So, you see green orc-blood in your dreams. The whistle of a battle-axe cleaving a rival in two is music to your ears. You've played so many role-playing games that your fingers automatically go to their respective hotkeys even when you're simply typing an e-mail. But your wallet is empty. What do you do?

Well, Seven Lights has a solution for you, and it comes in the form of The Continuum, an online game that is turning some heads and keeping that spare change in its advocates' pockets. You heard it right; The Continuum is free. Now, before you hit the back button in your browser because you already think the game's not worth checking out due to its $0 price-tag, that's not to say it's a bad game. Before its initial release in late June of 2008, The Continuum already had over 50,000 users pre-registered for its arrival. While that testament may be nothing impressive when considering some of the blockbuster titles hitting the shelves this year (Wrath of the Lich King, anyone?), for a Flash-based game played in a browser that's an extremely healthy turnout. Still not convinced? Let's explore.

When you first join The Continuum, which is as easy as visiting the official website, you'll be prepped with a free Booster Pack that includes some basic characters for you to do battle with. While you can then invest some dollars into enhanced gear and stronger characters, this initial allotment is all it takes to step foot into the role-playing world. As you begin, the interface may take some getting used to. The game itself is played through what Seven Lights refers to as "The Lobby", a general window that encompasses tabs that lead to areas like the Multiplayer zone, the Challenges toolbar, and the Single Player game mode. This is where The Continuum takes some getting used to.

The place to begin, as is a common staple in most games nowadays, is the tutorial. Here you'll learn all you need to know about your characters; how they wield equipment, what abilities they can gain, and how to move them around on the game field. While this is all fine and well for universal know-how, the real strategy in the game revolves around your characters' stats and abilities. As you gain ability points and discover new equipment on the playing field, you'll be able to update your characters through a leveling interface. Depending on how many ability points you have at a given time, you can equip your characters with new types of weaponry or with skills like Strength. In other words leveling up is, for the most part, of the standard role-playing fare.

The key aspect of The Continuum that separates it from the common RPG (besides its Flash-based construct, of course) is the environment in which your characters battle. These two-dimensional backdrops range from forested hills to frozen tundras and are composed of square segments that act as placeholders for your troops, almost like a chess- or checkerboard. When you initially begin a battle, your squad of troops will be morphed into the visage of your lead-role character. You are given a set number of moves, and these can be used to advance towards the enemy or to scramble across the map to snag loot or a vantage point. Eventually, one of your moves will take you into combat with the enemy player, and the landscape will transform into the battle screen. Here is where you will see the variety of characters in your squad come to life.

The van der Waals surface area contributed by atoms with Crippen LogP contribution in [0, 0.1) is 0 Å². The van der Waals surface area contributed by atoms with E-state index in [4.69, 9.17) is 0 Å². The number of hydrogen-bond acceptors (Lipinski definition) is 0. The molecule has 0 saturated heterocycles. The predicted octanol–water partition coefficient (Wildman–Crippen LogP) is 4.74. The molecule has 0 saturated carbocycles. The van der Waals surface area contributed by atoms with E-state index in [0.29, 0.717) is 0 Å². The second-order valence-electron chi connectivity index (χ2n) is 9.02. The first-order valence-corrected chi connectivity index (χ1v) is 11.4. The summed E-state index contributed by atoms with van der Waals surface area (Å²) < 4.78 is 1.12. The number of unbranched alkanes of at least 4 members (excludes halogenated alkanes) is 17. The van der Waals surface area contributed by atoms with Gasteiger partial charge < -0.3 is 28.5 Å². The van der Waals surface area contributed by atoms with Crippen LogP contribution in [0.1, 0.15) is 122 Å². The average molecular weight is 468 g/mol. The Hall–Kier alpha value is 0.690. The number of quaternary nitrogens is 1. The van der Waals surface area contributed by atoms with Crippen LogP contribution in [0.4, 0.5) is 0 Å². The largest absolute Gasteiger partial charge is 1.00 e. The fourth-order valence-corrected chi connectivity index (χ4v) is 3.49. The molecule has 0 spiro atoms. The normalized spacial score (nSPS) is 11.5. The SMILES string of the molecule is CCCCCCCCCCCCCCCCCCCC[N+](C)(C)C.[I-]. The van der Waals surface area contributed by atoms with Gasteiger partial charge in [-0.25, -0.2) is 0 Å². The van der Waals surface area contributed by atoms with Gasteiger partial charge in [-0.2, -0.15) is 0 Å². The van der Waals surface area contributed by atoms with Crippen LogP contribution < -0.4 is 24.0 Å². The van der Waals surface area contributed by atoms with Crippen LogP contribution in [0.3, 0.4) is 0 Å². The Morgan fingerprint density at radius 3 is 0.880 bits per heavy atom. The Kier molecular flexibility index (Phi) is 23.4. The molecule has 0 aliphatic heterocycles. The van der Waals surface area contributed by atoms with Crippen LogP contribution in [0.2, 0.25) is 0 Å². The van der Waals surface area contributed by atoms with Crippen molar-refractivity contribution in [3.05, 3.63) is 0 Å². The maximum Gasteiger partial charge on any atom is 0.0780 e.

The in-depth strategy of The Continuum is hard to pick up on at first, mainly due to the fact that all of your opponents, whether another online player or the computer, seem highly over-powered. Eventually, however, specific stats and tactics begin to catch up with you, and deciding which skills to use on the playing field becomes second nature. For instance, the Fire Manifested character can hurl a Fireball at a specific enemy, or the Vampire Insubstantiate can increase his defense by 10,000 for one turn. While that may not make much sense to you now, rest assured that the game's terminology will envelop you into its grasps soon enough.

Although there's nothing too fancy about the graphics or sound in The Continuum (this is a browser-based Flash game, after all), the multiplayer aspect really adds some depth. Challenging someone to a battle is as simple as selecting their name and engaging them, or you can create a general invite game for anyone to join. The feature is also supported by a general chat lobby that will quickly decipher any ambiguity on the part of the player you wish to face. All in all, the multiplayer is a very consistent and reliable feature, and in a game of this sort it is ultimately necessary.

Seven Lights has clearly put a lot of time and effort into The Continuum, and they continue to do so through constant updates. These updates include adding new quests, revealing unique characters and fresh expansions to the startup Booster Pack, and generally maintaining the site and ensuring that it's up to par. Although the game's initial success seemed everlasting, over the course of time fewer and fewer players appeared online, and it's hard to judge whether or not Seven Lights will continue with the game or find a new brainchild. If the latter is the case, be quite sure that the game's title will be more of the ironic variety than the factual.